table of contents
|SES(4)||Device Drivers Manual||SES(4)|
ses — SCSI
Environmental Services driver
ses driver provides support for all
SCSI devices of the environmental services class that are attached to the
system through a supported SCSI Host Adapter, as well as emulated support
for SAF-TE (SCSI Accessible Fault Tolerant Enclosures). The environmental
services class generally are enclosure devices that provide environmental
information such as number of power supplies (and state), temperature,
device slots, and so on.
A SCSI Host adapter must also be separately configured into the system before a SCSI Environmental Services device can be configured.
It is only necessary to explicitly configure one
ses device; data structures are dynamically
allocated as devices are found on the SCSI bus.
A separate option, SES_ENABLE_PASSTHROUGH,
may be specified to allow the
ses driver to perform
functions on devices of other classes that claim to also support
The following ioctl(2) calls apply to
ses devices. They are defined in the header file
- Used to find out how many
seselements are driven by this particular device instance.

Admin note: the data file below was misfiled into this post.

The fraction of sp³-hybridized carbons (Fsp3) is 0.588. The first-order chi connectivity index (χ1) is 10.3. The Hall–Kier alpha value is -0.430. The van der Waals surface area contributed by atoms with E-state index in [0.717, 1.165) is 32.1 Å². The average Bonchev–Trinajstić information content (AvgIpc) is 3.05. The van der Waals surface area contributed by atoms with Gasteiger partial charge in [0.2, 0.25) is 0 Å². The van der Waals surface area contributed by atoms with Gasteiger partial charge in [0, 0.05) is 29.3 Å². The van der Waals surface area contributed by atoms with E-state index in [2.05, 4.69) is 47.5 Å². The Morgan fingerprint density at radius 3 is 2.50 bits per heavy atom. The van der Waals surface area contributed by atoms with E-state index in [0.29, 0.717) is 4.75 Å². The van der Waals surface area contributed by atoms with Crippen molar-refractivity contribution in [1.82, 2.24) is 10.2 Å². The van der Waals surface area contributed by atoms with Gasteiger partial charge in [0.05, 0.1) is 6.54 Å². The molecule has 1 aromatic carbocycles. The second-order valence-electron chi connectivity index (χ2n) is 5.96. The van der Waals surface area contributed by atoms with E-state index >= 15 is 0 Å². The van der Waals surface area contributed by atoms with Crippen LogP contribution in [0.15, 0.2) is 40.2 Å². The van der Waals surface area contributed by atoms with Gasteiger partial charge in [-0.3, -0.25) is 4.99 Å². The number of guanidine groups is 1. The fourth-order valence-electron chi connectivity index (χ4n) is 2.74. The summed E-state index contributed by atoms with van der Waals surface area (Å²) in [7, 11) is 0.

- Read, from the kernel, an array of SES elements which contains the element
identifier, which subenclosure it is in, and the
sestype of the element.
- Get the overall enclosure status.
- Set the overall enclosure status.
- Get the status of a particular element.
- Set the status of a particular element.
- Get the associated help text for an element (not yet implemented).
sesdevices often have descriptive text for an element which can tell you things like location (e.g., "left power supply").
- Initialize the enclosure.
- Get the element's descriptor string.
- Get the device names, if any, associated with this element.
- Used to read the SES String In Diagnostic Page. The contents of this page are device-specific.
- Used to set the SES String Out Diagnostic Page. The contents of this page are device-specific.
- Used to get the name of the enclosure.
- Used to get the Enclosure Logical Identifier.
The files contained in
show simple mechanisms for how to use these interfaces, as well as a very
stupid simple monitoring daemon.
- The Nth
When the kernel is configured with DEBUG enabled, the first open to an SES device will spit out overall enclosure parameters to the console.
ses driver was originally written for
the CAM SCSI subsystem by Matthew Jacob and first released in
FreeBSD 4.3. It was a functional equivalent of a
similar driver available in Solaris, Release 7. It was largely rewritten by
Alexander Motin, Justin Gibbs, and Will Andrews for FreeBSD
|November 12, 2019||Debian|